They want you to believe that the coming public vote on the deep-bore tunnel is meaningless.
"Some of us are calling it the 'Seinfeld referendum,'" Seattle City Council president Richard Conlin, a tunnel supporter, told the Seattle Times after a judge ordered the council to place the measure on the ballot. "It's going to be a referendum about nothing."
Nothing, eh? Is that why Conlin and the city council fought so hard to stop this referendum from going to voters?
They insisted the city attorney could sue a group that gathered 29,000 signatures to place the tunnel on the ballot (but a judge decided on May 13 the city "does not have the authority" to file the case). They said the tunnel couldn't go on the ballot at all (but the judge found this policy decision was ripe for a public vote). They claimed the tunnel was the best way to move the traffic that currently uses the Alaskan Way Viaduct (but the state's and city's own reports show two-thirds of viaduct users won't take the tunnel, to avoid $4 tolls and because the tunnel has no downtown exits).
They have been wrong on every important point about the $4.2 billion project to replace the Alaskan Way Viaduct. And they're wrong about your chance to vote on it.
On May 20, King County Superior Court judge Laura Gene Middaugh ruled that "the heart" of the referendum on the tunnel could go to voters. That part concerned the final decision to proceed with the project. (Three agreements with the state on preliminary design work couldn't go on the ballot.) What's going on the ballot isn't exactly an up-or-down vote on the tunnel itself.
Bear with me for a moment: In February, the city council slipped language into a bill that allowed the council to approve the tunnel without any risk of a referendum from voters. Petitioners gathered 29,000 signatures to put that law on the ballot. Seattle voters now have a chance to repeal the law that prevents them from voting on the tunnel.
If this referendum hadn't made the ballot, the tunnel would be a done deal. If voters approve the referendum (thereby upholding the city council's effort to cut voters out of the process), the tunnel is a done deal. But if voters reject the referendum (thereby vetoing the council's attempt to cut voters out of the process), the tunnel is no longer a done deal. Why? Because the council's final vote on building the tunnel, scheduled for later this year, will be subject to a referendum.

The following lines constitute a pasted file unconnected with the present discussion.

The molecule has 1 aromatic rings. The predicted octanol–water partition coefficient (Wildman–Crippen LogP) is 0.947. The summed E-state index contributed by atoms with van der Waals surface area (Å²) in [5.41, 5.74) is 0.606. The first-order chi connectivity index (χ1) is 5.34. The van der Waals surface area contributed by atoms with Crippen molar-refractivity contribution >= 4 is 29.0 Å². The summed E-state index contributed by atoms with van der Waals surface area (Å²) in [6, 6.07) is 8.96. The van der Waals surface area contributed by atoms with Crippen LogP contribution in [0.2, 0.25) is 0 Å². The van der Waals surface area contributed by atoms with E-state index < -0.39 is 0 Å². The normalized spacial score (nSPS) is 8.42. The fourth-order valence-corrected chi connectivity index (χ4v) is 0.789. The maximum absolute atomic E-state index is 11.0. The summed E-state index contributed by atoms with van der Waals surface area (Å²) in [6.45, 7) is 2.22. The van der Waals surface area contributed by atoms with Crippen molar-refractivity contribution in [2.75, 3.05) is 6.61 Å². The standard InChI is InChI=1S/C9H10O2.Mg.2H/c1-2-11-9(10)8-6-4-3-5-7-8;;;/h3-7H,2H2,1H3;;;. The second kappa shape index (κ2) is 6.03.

"The city and the state can't pretend this is a done deal anymore," says Cary Moon, director of the People's Waterfront Coalition.
This is a vote on whether the tunnel should proceed without further scrutiny, a vote on whether Seattle thinks we should pitch in roughly $930 million on a transportation megaproject that fails at moving vehicles, and a vote on whether the council can cut voters out of a policy decision. Maybe all of that adds up to "nothing" for Richard Conlin, but it's not nothing to the 29,000 Seattle voters who signed the petitions.
Granted, this is not a vote on the final decision. But, again, if the group Protect Seattle Now hadn't gathered signatures and qualified the referendum for the ballot, the tunnel would be a done deal. Like the lengthy process or not, like the deep-bore tunnel or not, like Richard Conlin or not—this referendum could derail the tunnel.
"I think we all know that if the public votes yes for this, the council will go ahead and build that tunnel despite the risks to the city," says Mayor Mike McGinn. "If you want the city council to stand up to protect Seattle, you have to vote no."